Motown's Norman Whitfield Dies

Legendary songwriter and producer Norman Whitfield, the anchor of Motown's early 70s movement toward funk, has died.

A native of Harlem, New York, Whitfield spent most of his teen years in local pool halls. In his late teens, he and his family moved to Detroit, Michigan so that his father could join his sister and work in her husband's chain of drug stores, Barthwell Drugs.

Legendary songwriter and producer Norman Whitfield, the anchor of Motown's early 70s movement toward funk, has died.

A native of Harlem, New York, Whitfield spent most of his teen years in local pool halls. In his late teens, he and his family moved to Detroit, Michigan so that his father could join his sister and work in her husband's chain of drug stores, Barthwell Drugs.

At 19, Whitfield began hanging around at Motown's Hitsville U.S.A. offices, trying to get a chance at working for the growing label. Gordy recognized Whitfield's persistence and hired him in the quality control department that determined which songs would or would not be released by the label. Whitfield eventually joined Motown's in-house songwriting staff. Whitfield had a few successes including co-composing Marvin Gaye's early hits including "Pride & Joy", The Marvelettes' "Too Many Fish in the Sea" and The Velvelettes' "Needle in a Haystack", but he found his place at Motown when he began producing the recordings of his songs. His big break came when he took over Smokey Robinson's role as the main producer for The Temptations in 1966, after his "Ain't Too Proud to Beg" performed better than Robinson's "Get Ready" on the pop charts.

From 1966 until 1974, Whitfield produced virtually all of the material for The Temptations, experimenting with sound effects and other production techniques on the earliest of his records for them.[1] He found a songwriting collaborator in lyricist Barrett Strong, the performer on Motown's first hit record, "Money (That's What I Want)", and wrote material for the Tempts and for other Motown artists such as Marvin Gaye and Gladys Knight & the Pips, both of whom recorded Whitfield-produced hit versions of the Whitfield/Strong composition "I Heard It Through the Grapevine." The Gladys Knight & the Pips version was the best-selling Motown single ever to that point, but it was replaced a year later by Marvin Gaye's version.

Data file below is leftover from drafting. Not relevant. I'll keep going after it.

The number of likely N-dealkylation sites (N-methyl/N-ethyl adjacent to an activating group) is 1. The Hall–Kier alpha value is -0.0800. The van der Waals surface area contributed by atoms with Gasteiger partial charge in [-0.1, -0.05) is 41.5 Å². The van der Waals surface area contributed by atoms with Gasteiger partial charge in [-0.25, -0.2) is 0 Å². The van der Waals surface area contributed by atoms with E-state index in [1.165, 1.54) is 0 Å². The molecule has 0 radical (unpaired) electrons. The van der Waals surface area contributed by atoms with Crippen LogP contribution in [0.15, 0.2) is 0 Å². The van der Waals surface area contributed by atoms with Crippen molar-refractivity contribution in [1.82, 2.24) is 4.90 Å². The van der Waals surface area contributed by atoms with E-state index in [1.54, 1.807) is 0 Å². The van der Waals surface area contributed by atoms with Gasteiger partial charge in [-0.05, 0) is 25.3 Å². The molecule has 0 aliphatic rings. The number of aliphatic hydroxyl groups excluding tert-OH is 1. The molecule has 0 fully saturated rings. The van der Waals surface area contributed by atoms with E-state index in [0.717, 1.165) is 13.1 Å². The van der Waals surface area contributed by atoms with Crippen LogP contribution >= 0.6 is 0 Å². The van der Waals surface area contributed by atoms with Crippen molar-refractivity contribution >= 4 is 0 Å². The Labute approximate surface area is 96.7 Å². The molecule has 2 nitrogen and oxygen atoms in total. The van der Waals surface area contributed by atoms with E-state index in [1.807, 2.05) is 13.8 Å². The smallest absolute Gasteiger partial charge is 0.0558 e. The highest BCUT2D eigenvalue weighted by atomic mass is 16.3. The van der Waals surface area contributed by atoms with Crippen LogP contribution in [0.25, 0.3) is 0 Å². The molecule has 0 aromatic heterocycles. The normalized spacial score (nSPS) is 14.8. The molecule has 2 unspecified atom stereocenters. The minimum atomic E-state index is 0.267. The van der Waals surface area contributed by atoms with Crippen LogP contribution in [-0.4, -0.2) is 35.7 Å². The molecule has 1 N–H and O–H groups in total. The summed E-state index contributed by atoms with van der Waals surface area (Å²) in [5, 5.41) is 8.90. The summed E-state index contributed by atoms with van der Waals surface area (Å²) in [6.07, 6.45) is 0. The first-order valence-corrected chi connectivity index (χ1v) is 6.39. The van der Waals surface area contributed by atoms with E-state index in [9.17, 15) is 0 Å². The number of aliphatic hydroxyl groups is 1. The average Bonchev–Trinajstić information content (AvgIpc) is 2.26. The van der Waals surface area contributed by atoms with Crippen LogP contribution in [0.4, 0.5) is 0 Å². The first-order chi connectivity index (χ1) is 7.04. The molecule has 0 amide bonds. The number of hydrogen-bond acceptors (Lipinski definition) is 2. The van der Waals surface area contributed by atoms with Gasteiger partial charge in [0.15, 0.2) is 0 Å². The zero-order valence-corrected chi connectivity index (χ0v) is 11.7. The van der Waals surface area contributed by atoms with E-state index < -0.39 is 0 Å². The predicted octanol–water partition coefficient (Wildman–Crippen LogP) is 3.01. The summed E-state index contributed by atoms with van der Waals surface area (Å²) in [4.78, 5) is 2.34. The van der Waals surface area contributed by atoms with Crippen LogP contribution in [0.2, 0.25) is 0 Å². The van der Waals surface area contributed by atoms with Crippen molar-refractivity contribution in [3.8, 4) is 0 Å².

After Temptations lead singer David Ruffin was replaced with Dennis Edwards in 1968, Whitfield moved the group into a harder, darker sound that featured a blend of psychedelic rock and funk heavily inspired by the work of Sly & the Family Stone and Funkadelic, and also began changing the subject matter of the songs, moving away from the trademark poetic romance to the social issues of the time, such as war, poverty, politics, etc. The first Temptations single to feature this new "psychedelic soul" style was "Cloud Nine" in late 1968, which earned Motown its first Grammy award (for Best Rhythm & Blues Performance by a Duo or Group). A second Best R&B Group Performance Grammy for Whitfield and the Tempts came in 1973 with "Papa Was a Rollin' Stone." The instrumental B-side to "Papa Was a Rollin' Stone" earned Whitfield a Grammy with arranger Paul Riser for Best R&B Instrumental Performance, and Whitfield and Barrett Strong shared the songwriters' award for Best R&B Song.

The psychedelic soul records Whitfield produced for the Temptations and other artists such as Edwin Starr and The Undisputed Truth experimented with and updated the Motown sound for the late-1960s.[1] Longer song durations, distorted guitars, multitracked drums, and unusual vocal arrangements became trademarks of Whitfield's productions, and later of records produced by Motown staffers he coached, including Frank Wilson. But friction and antagonism continued to grow between Whitfield and the Temptations during this time because the group disliked how Whitfield put more emphasis on instrumentation instead of their vocals and the group disliked that he would not write romantic ballads for them. However, by this time Whitfield was producing hit records for Edwin Starr, the Undisputed Truth and Rare Earth (band).

In 1973, Whitfield left Motown to form his own record label, Whitfield Records. In the beginning, his only act was The Undisputed Truth, which he had convinced to leave Motown. They never really had much more chart success, but Whitfield had a smash hit in 1976 with Rose Royce's "Car Wash", issued on MCA Records. Rose Royce (whose members were originally Starr's backing band while at Motown) went on to produce three more popular albums, but never could top the success of "Car Wash," which served as the theme song to the 1976 motion picture Car Wash. The Car Wash soundtrack won Whitfield a 1977 Grammy Award for Best Score Soundtrack Album.

In the early 1980s, Whitfield began working producing for Motown again, helming The Temptations' 1983 hit single "Sail Away" and the soundtrack to The Last Dragon.

During his last months alive, Whitfield stayed bedded at Los Angeles' Cedars-Sinai Medical Center where he underwent treatment for his bout with diabetes and other ailments. Within a few weeks before his death, Whitfield fell into a coma, which he eventually recovered from. According to The Undisputed Truth leader Joe Harris, Whitfield died on September 16, 2008 at approximately 3:30 pm.

This article is licensed under the GNU Free Documentation License. It uses material from the Wikipedia article Norman Whitfield

 
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